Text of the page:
Friday, June 17, 2016

5. Sic Vult Ire

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Sic Vult Ire
Sicut it, ire sinas, nam sic vult, sicut it, ire;
Sicut enim nunc it, semper sic ivit et ibit.

Source: Giuseppe Gatti, Sales Poetici, Proverbiales, et Iocosi (1703). Meter: Dactylic hexameter. Note the use of the subjunctive as a command: ire sinas, you should let it go.

You should let it go (ire sinas) as it goes (sicut it), for it wants to go thus (nam sic vult ire) as it goes (sicut it); indeed (enim), as it now goes (sicut nunc it), thus it always has gone (semper sic ivit) and will go (ibit).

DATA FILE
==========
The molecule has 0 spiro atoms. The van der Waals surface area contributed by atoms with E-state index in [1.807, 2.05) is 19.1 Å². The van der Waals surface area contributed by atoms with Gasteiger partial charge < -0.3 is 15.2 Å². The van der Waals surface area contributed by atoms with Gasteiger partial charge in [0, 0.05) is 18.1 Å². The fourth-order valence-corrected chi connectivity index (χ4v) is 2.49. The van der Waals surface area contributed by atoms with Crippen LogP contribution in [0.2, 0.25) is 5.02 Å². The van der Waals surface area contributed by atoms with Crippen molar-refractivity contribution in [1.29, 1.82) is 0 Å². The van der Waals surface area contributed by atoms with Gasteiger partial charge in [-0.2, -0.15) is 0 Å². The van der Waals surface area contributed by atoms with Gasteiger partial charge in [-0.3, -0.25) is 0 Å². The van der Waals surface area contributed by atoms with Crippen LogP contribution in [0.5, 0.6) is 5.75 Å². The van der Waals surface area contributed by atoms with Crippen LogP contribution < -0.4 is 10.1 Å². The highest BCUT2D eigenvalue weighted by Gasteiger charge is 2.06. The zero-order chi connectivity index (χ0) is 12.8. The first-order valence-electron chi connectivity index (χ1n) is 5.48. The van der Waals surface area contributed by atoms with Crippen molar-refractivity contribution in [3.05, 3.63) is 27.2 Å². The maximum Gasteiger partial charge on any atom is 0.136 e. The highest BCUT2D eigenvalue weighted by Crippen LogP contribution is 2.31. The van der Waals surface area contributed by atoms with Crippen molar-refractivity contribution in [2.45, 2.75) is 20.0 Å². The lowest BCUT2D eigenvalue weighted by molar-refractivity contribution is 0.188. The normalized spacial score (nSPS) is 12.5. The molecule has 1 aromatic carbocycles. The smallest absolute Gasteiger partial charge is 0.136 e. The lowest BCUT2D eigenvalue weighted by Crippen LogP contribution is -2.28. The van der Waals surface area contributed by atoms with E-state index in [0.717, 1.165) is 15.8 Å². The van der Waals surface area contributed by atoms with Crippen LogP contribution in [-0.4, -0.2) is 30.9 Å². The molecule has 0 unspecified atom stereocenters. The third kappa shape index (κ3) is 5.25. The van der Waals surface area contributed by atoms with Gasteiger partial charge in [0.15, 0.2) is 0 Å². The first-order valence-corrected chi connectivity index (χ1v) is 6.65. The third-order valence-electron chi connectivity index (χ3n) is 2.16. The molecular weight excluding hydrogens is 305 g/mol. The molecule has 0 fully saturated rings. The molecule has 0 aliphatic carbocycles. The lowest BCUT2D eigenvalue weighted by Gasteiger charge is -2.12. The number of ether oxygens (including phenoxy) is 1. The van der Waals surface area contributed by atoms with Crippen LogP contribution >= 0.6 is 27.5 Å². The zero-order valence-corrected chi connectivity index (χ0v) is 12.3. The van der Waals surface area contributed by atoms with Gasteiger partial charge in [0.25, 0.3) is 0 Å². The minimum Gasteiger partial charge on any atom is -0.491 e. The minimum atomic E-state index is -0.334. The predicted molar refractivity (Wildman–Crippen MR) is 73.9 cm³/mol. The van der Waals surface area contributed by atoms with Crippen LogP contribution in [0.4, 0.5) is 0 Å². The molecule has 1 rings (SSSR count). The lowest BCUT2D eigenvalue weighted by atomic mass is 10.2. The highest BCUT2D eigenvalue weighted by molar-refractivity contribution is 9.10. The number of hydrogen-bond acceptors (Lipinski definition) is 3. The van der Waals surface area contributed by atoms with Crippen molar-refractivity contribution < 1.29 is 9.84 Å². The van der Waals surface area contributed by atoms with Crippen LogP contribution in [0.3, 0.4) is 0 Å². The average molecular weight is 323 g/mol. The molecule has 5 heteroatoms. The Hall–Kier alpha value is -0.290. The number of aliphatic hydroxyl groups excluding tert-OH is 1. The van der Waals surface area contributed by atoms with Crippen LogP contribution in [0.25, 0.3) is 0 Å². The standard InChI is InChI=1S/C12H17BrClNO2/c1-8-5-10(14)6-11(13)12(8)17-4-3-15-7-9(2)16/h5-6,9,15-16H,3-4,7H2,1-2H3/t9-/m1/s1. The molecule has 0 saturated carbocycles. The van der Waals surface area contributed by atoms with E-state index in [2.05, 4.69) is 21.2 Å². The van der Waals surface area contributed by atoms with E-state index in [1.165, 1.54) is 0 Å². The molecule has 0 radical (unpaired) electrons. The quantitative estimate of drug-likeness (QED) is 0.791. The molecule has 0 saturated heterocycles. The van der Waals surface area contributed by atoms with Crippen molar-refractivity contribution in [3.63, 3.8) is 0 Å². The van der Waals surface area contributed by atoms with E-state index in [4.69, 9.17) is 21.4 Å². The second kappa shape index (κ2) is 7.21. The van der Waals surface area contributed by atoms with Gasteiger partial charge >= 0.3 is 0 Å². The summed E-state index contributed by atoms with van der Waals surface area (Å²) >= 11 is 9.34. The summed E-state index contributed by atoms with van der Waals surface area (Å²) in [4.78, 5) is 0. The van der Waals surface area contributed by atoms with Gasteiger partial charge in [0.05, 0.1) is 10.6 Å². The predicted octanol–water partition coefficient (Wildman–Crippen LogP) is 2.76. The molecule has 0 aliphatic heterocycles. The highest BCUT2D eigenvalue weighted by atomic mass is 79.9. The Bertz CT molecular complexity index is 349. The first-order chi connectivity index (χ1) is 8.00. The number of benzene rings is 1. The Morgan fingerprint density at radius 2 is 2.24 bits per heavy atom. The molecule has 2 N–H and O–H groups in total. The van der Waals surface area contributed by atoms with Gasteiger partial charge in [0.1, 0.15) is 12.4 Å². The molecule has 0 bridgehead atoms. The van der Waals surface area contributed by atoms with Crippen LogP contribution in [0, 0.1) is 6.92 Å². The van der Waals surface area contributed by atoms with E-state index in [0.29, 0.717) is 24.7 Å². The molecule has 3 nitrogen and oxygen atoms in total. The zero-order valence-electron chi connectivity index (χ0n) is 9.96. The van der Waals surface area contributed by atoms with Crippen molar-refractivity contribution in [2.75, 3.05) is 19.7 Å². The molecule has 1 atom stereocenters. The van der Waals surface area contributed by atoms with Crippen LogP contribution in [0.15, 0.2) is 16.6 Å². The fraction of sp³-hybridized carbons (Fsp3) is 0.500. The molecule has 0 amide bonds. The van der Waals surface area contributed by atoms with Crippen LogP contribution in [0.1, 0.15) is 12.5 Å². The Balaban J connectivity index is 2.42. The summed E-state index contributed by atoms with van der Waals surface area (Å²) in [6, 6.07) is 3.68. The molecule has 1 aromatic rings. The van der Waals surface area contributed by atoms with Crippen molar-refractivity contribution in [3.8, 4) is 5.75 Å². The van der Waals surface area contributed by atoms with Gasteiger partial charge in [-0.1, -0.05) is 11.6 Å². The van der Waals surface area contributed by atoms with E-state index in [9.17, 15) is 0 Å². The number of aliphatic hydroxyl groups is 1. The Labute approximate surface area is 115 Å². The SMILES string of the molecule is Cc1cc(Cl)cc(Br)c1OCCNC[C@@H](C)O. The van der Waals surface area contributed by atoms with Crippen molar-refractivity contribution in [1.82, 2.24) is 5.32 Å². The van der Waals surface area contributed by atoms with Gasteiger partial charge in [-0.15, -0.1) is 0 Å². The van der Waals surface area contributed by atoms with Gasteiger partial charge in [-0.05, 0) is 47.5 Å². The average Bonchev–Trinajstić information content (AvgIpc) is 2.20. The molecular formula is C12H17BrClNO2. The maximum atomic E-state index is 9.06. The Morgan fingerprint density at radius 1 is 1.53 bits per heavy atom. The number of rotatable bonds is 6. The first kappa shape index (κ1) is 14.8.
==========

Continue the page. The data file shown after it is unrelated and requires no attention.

The vocabulary is keyed to the DCC Latin Vocabulary list. All the words in this poem are on that list:

enim: for, indeed
eo īre iī/īvī itum: go
et: and
nam or namque: for, indeed, really
nunc: now
semper: always, ever
sīc: in this manner, thus; sīc . . . ut: in the same way as
sīcut: just as
sinō sinere sīvī situm: allow, let go
volō velle voluī: wish, be willing